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Wednesday, March 30, 2011

Gardening on Paper

Finally, I have a drawing of the basic shape of the vegetable garden so I can figure out how I want to lay out the raised beds.

The drawing not only reveals the isosceles trapezoid shape of the garden...
... it also reveals that I am no artist.

For those interested... a little orientation. If you think you might glaze over reading this next part, you can skip it.

There is a giant boulder in the garden that is too large for anyone to move. I've noted its approximate location and size on the drawing and labeled it "giant boulder".

The entrance to the garden is an opening that is about eight feet, maybe nine feet wide. That's the opening that will be framed by some kind of gate. On the east side (right side as you look at the drawing), there is a viburnum, Viburnum carlesii, a grape arbor with three posts, and another larger viburnum, Viburnum opulus 'Sterile'. On the other side of the opening, I'll mirror that line up, but will plant raspberries instead of grapes.

This weekend I trimmed back the grape vines. I do that every spring. I also ordered some bare-root raspberry plants. I might have jumped the gun on those raspberries, but I can pot them up and let them grow on for a bit until I'm ready to plant them.

The west, north, and east sides of the garden are surrounded by a six foot high privacy fence. On the west side (left side of the drawing), there is a gate that swings out from the garden into a neighbor's back yard. I think of it as an emergency exit and rarely open it.

I'm planning to place the compost bins on the east side of the garden along the privacy fence. There, they'll be partially hidden and won't be the first thing people see when they walk into this garden.

There are also a couple of Clematis vines along the north fence. I moved them there, along with trellises for them to grow on, last spring when I was moving plants around to make way for the garden design changes. Some friends have suggested that if I want to plant apple trees, I should plant espaliered apple trees along that fence.

Now the fun begins... gardening on paper... where my hoe is a pencil and my rake is an eraser.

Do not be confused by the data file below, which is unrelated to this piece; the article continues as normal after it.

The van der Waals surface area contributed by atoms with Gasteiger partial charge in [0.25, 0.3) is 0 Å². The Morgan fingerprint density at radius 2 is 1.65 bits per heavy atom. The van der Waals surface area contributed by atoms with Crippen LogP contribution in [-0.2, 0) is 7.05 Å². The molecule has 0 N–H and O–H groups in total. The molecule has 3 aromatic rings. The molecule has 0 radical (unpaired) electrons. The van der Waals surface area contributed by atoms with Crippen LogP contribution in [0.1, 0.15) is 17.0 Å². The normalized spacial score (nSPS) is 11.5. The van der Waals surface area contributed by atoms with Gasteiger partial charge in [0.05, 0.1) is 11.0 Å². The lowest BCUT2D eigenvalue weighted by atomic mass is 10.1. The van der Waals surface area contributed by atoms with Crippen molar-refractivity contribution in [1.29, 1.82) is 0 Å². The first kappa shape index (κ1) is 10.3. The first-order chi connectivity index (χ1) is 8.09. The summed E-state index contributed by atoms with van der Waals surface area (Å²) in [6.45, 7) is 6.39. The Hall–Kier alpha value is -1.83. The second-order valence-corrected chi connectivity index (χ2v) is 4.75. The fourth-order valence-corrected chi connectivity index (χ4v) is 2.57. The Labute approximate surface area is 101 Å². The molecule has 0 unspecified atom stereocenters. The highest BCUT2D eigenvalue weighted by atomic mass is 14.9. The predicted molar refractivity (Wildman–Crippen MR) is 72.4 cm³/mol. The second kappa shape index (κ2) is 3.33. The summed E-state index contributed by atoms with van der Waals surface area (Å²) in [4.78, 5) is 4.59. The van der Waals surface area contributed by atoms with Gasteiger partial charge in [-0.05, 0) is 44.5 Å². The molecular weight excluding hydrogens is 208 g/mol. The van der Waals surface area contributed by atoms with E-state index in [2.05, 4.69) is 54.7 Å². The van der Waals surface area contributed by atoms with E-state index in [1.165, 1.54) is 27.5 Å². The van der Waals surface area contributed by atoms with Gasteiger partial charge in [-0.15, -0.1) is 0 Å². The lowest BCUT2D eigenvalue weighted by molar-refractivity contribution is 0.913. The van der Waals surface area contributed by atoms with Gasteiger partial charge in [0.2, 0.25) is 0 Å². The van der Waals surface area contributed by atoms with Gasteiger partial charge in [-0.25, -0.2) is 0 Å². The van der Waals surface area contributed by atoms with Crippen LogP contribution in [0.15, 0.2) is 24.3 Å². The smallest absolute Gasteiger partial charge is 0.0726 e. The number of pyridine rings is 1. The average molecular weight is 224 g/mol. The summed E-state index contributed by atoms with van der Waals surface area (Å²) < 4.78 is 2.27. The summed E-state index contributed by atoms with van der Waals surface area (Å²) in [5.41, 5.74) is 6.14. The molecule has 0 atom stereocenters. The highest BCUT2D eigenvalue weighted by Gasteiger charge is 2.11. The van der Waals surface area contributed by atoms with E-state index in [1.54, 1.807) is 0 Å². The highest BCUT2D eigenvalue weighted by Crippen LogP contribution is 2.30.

Tuesday, March 29, 2011

The Geometry of the Vegetable Garden

Harvest from the vegetable garden
A few answers to some questions about my vegetable garden.

How big is it?

Follow along and I’ll tell you how big it is.

For those who studied geometry “some time ago”, a refresher on shapes…

My vegetable garden is four-sided, so it is technically a quadrilateral, which is what any four-sided shape is called. (Are you starting to get a little nervous that there might be a quiz, like in school?)

Because two sides of the garden, the north side and the south side, are parallel, my quadrilateral shaped garden is technically a trapezoid. Because the other two sides, which aren't parallel, are the same length, it is actually an isosceles trapezoid. If I remember high school geometry correctly, I think the sum of the four interior angles should be 360 degrees, but I won’t swear to that.

So what is the area, in square feet, of an isosceles trapezoid, given that the two parallel sides are approximately 50’ and 67’ and the other two sides, which are not parallel, are about 23’ feet each? (I use “approximately” and “about” deliberately because I measured quickly which means I could measure again and end up with completely slightly different measurements.)

Get out your protractors, slide rulers, and scientific calculators!

Or figure out the answer the way I did.

There is a rectangle within that isosceles trapezoid that is 23’ x 50’, approximately, which is 1,150 square feet.

That leaves two triangles, one on each end of the garden that if you put them together to form another rectangle, that rectangle would be about 23’ x 8’, roughly, maybe, am I thinking about this in the right way? That’s about another 174 square feet, which I’ll round to 175 square feet.